The diffusion disk that comes with the unit works great, giving a 160 degree spread which is fantastic for interior usage. Of course, to increase softness one can attach an umbrella over the unit (see kitchen image below). Naturally an umbrella gives softer light but also cuts down the light a stop or two and is more practical for close-range photography such as portraits, products, etc. I chose an umbrella in the kitchen image below because the room was small enough that even with an umbrella I got plenty of light out of a single pop.

The Flash Tube: (bulb) it is not made to be operated without the diffusion disk over it. If for whatever reason you take the diffusion disk off (maybe to gain some even more flash power) do NOT tilt the head downwards or the bulb could wind up falling from the unit. Replacement bulbs are easily found on online for $50.


As with all flash, when used properly it can reduce glare on reflective surfaces.

Note the glare on the tabletop in the image below(left). I was able to retain the surface detail by utilizing flash. Also note that in a medium-sized room, the flash was enough to fill the entire room. This is where just a single unit really shines.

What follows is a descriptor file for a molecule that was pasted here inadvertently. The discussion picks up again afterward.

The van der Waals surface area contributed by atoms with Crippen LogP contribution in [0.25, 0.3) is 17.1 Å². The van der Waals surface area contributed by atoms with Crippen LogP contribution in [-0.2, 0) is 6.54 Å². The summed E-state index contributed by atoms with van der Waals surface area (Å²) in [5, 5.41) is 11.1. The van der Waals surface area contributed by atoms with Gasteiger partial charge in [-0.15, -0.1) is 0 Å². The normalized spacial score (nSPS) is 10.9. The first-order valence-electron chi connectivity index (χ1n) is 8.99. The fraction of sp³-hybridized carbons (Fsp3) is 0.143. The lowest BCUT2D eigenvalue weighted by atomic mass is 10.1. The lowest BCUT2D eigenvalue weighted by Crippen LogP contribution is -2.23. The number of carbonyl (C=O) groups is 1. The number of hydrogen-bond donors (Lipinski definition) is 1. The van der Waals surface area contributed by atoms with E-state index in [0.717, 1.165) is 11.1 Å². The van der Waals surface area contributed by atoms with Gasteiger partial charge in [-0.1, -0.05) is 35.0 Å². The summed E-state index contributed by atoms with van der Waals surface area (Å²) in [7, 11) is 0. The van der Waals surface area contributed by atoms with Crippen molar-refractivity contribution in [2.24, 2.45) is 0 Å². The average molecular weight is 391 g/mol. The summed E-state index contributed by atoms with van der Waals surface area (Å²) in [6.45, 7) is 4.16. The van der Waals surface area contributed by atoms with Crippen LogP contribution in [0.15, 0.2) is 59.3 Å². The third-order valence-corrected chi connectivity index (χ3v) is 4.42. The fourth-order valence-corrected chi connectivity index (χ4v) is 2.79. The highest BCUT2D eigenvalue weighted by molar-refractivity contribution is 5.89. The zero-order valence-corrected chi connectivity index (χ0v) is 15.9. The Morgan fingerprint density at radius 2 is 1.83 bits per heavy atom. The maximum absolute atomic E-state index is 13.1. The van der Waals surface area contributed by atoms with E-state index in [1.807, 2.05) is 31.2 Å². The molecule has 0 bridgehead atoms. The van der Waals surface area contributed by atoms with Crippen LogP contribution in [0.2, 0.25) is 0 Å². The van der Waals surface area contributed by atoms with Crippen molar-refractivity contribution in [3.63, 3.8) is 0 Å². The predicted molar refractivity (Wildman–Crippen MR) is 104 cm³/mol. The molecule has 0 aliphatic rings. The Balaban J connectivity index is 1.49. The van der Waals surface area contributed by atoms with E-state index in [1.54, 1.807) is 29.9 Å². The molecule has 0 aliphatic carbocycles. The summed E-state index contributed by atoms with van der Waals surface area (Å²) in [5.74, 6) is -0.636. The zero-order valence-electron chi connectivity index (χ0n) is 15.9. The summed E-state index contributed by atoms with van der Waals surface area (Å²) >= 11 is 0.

a triptych showing the process of using a Streaklight 360 flash to illuminate a kitchen interior

Ambient, Flash and Finished Images. A second flash frame (now shown here) was taken with flash off-camera.


The above image brings me to color output – the Streaklight 360 projects a very neutral color temperature at 5600K. I’ve not noticed any variance in color temperature from image-to-image, it’s been quite consistent.

In the last example, we see another quite large interior. Not only was the Streaklight used to reduce some glare on the wooden floor, but it also brought out the true color of the walls. The color definition it brought can be seen by comparing the ambient image (left) with the finished image (right). That was a huge difference.

a triptych showing the process of using a Streaklight 360 flash to illuminate a guest area

Wall color was turned from a garish yellow (left) to its nice cream color (right).

Another neat feature of this light is that this unit can be mounted directly to the camera’s hotshoe and includes an AF assist beam which I can image would be even more helpful in the dark. I have not yet tested this out myself but will when the conditions call for it (perhaps a very dark event shoot). I will be reporting back on this flash unit’s capability for portrait and event photography. It has been useful in each application I’ve experimented so far.

To summarize: if you’re looking to add a flash to your gear bag that doesn’t require A/C power and packs a high power output, look no further. The Streaklight 360 can be found on Adorama in a bundle package.

In full disclosure I have not been paid for this article and am not affiliated with Adorama, its main supplier. This article was meant simply to explore the functionality of this light for those who are interested in using the Streaklight 360 in an interior application.

Thank you for your interest in this post.  If you’d like to read similar how-to posts, you can do so here:

Three Tips For Photographing In Changing Light

Spray And Pray Photography